René Magritte (1898-1967)
On occasion, Christie's has a direct financial int… Read more Property of a Distinguished European Collector
René Magritte (1898-1967)

La goutte d'eau

Details
René Magritte (1898-1967)
La goutte d'eau
signed 'Magritte' (lower right); signed again and titled '"LA GOUTTE D'EAU" Magritte' (on the reverse)
gouache over pencil on paper
13 ¾ x 10 ½ in. (35 x 26.8 cm.)
Painted circa 1958
Provenance
International Galleries, Chicago.
Mr. and Mrs. Robert B. Mayer, Chicago (acquired from the above, 11 October 1960); sale, Christie's, New York, 15 November 1989, lot 67.
Acquired at the above sale by the present owner.
Literature
D. Sylvester, ed., René Magritte: Catalogue Raisonné, Gouaches, Temperas, Watercolours and Papiers Collés 1918-1967, London, 1994, vol. IV, p. 212, no. 1452 (illustrated).
Exhibited
Chicago, Museum of Contemporary Art, In the Mind's Eye: Dada and Surrealism, December 1984-January 1985, p. 169 (illustrated; dated 1948).
New York, Fashion Institute of Technology Galleries, Fashion and Surrealism, October 1987-January 1988.
New York, The Pace Gallery, Rene´ Magritte: Paintings, Drawings, Sculpture, May-June 1990, no. 8 (illustrated in color; dated 1948).
Special notice

On occasion, Christie's has a direct financial interest in the outcome of the sale of certain lots consigned for sale. This will usually be where it has guaranteed to the Seller that whatever the outcome of the auction, the Seller will receive a minimum sale price for the work. This is known as a minimum price guarantee. This is such a lot.
Sale room notice
Please note that the estimate for this lot is $1,000,000-$1,500,000.

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Max Carter
Max Carter

Lot Essay

Positioned in front of a stormy sea and sky, with a boat being engulfed by turbulent waves, a strange, bejeweled torso is placed upon a stage-like platform, flanked by an opulent, deep red Baroque-like curtain in René Magritte’s dramatic La goutte deau (‘The Drop of water’). The motif of the female torso had first entered Magritte’s art in the early 1930s, and became a perennial subject, featuring in a variety of ways in a range of diverse compositions. While this object was initially inspired by a cast of a model torso that the artist purchased, in the present work—the subject of which was first explored in an oil of the same name of 1948 (Sylvester, no. 669)—the female form appears to be composed not of the inert plaster of the cast but instead, of living flesh. Adding to the incongruity and impossibility of this composition, are the jeweled pieces that cover this female bust, appearing like stickers adhered to her skin. As a result, this fragmented form remains just beyond the realm of identification: is it a painted object, a carved sculpture or a fictional illusion? It is with these playful and poetic mysteries, oddities and impossibilities that Magritte plays with our fields of vision, disrupting pictorial conventions and breaking down the divisions of life and representation.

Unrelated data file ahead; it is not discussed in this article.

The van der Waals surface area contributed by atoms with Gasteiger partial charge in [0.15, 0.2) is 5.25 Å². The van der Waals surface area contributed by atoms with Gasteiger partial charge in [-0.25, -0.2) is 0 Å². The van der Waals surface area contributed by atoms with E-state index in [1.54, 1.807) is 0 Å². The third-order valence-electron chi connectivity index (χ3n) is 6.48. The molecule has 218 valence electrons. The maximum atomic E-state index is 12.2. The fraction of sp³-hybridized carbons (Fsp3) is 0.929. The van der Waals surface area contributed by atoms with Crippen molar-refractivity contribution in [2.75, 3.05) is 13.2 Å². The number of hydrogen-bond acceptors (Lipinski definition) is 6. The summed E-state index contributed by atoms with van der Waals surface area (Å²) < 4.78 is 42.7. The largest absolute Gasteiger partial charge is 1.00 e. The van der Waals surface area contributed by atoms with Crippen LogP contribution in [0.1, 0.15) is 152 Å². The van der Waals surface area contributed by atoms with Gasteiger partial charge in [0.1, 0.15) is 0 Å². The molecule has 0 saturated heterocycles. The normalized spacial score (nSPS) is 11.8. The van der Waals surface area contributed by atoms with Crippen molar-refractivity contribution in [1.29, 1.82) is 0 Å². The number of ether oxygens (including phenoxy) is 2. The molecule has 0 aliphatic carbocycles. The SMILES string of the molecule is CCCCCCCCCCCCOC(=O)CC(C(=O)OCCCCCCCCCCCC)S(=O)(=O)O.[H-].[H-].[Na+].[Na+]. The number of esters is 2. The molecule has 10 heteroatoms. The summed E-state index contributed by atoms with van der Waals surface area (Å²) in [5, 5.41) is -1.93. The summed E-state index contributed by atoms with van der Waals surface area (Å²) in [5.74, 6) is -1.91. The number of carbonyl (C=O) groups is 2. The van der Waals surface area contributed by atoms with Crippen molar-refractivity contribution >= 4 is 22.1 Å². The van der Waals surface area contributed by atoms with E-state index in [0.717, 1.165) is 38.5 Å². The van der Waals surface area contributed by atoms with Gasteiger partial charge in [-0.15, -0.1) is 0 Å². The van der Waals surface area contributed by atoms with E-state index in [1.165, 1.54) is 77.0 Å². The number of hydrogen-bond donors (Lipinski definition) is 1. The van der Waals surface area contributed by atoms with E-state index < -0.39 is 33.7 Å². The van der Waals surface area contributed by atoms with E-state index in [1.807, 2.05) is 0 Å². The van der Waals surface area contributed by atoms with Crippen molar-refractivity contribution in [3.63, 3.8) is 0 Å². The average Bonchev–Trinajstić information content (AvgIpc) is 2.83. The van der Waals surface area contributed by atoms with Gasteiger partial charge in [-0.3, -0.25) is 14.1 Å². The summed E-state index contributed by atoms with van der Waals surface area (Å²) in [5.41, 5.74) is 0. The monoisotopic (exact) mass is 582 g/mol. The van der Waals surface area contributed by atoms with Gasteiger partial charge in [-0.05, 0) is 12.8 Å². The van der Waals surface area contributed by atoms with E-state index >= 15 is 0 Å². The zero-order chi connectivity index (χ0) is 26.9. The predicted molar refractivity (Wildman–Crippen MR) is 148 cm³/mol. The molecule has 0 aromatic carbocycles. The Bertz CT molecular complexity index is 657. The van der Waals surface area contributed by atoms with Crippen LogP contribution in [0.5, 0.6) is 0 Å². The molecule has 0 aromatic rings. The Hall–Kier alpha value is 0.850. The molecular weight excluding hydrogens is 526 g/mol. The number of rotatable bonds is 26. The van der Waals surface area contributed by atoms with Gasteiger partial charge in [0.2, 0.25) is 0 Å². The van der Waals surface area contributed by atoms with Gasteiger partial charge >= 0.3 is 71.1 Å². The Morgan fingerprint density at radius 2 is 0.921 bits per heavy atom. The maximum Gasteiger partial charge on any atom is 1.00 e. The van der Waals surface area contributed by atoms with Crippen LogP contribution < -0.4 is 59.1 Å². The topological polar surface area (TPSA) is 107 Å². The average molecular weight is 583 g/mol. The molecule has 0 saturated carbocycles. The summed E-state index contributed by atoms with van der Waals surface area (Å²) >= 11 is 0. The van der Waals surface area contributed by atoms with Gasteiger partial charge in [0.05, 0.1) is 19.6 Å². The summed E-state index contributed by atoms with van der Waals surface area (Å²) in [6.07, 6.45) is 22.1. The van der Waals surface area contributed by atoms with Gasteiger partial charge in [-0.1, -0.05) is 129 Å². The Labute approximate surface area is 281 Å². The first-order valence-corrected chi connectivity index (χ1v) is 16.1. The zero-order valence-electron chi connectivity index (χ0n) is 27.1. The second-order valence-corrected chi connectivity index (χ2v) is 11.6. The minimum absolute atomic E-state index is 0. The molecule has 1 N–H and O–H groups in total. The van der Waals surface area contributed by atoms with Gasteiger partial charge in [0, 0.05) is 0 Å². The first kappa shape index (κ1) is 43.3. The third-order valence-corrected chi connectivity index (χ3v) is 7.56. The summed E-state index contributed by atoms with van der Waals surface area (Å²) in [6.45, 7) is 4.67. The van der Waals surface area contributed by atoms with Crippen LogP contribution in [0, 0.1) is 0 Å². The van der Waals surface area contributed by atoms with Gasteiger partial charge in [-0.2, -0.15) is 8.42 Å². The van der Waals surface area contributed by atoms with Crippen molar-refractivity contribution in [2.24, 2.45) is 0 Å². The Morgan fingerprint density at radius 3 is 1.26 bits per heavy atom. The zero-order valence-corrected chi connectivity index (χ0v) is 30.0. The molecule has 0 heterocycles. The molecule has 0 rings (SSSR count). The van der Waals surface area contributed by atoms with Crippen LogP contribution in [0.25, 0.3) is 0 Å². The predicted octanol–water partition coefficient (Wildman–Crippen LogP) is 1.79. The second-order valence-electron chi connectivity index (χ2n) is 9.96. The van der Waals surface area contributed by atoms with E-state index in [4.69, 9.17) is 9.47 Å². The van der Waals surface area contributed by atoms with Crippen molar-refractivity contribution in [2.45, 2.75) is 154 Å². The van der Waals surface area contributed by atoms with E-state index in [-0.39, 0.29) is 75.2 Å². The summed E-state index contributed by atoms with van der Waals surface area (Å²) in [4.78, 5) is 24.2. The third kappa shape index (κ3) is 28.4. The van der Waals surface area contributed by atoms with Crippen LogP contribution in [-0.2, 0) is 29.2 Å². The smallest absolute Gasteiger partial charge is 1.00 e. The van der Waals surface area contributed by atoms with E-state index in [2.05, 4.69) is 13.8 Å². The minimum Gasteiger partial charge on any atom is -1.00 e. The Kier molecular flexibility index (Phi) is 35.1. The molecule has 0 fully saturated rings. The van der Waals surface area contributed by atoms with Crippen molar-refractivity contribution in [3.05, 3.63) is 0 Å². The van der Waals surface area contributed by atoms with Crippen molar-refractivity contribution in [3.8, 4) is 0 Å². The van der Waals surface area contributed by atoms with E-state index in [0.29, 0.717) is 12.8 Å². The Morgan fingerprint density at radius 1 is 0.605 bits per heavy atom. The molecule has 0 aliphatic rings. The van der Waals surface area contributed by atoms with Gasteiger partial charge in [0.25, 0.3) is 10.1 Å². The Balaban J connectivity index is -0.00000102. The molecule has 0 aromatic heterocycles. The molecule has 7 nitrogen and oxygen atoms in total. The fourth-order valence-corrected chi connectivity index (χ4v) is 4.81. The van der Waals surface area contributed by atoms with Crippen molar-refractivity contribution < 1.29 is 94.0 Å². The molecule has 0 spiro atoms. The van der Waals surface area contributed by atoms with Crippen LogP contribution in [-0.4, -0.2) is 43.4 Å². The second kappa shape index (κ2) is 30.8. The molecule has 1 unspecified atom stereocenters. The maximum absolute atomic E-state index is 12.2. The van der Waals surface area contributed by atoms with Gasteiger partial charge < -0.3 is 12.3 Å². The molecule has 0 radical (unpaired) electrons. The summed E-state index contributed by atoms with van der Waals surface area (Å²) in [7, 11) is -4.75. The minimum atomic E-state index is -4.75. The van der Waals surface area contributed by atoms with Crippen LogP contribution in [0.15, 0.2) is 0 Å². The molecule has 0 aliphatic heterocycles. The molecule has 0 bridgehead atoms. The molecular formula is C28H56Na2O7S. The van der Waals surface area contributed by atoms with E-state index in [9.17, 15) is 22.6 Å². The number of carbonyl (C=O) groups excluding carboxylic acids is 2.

The blurring between the real or artificial was a theme that Magritte had also explored in his earlier Magie noire series, in which a female figure is often featured in a state of metamorphosis, turning from flesh to sky, or stone to flesh. With works such as these and the present La goutte deau, Magritte created a new, Surrealist conception of the classical nude, subverting the ideals and conventions of beauty and form that are associated with this subject. Taking as his initial model his wife Georgette as well as the plaster cast, Magritte invented a female figure that, with her perfectly symmetrical facial features, and smooth flawless body, is reminiscent of the idealized sculptures of antiquity. Here, the link with the classical is heightened due to the truncated, fragmented portion of the female form that he has depicted. While it appears like a piece of ancient statuary from the past, it remains undeniably of the present thanks to the naturalism with which Magritte has depicted it. As a result, this scene is filled not only with the strange mystery that defines the artist’s work, but is also imbued with a poetic timelessness.
La goutte deau was formerly in the collection of Chicago couple, Robert B. Mayer and his wife, Beatrice ‘Buddy’ Cummings Mayer. Together they acquired a diverse range of art, first collecting the Impressionists and early modern artists, before turning in the 1960s to contemporary art. Robert Rauschenberg’s Buffalo II and Roy Lichtenstein, Kiss III both of which were sold, along with numerous other works at Christie’s in May 2019.
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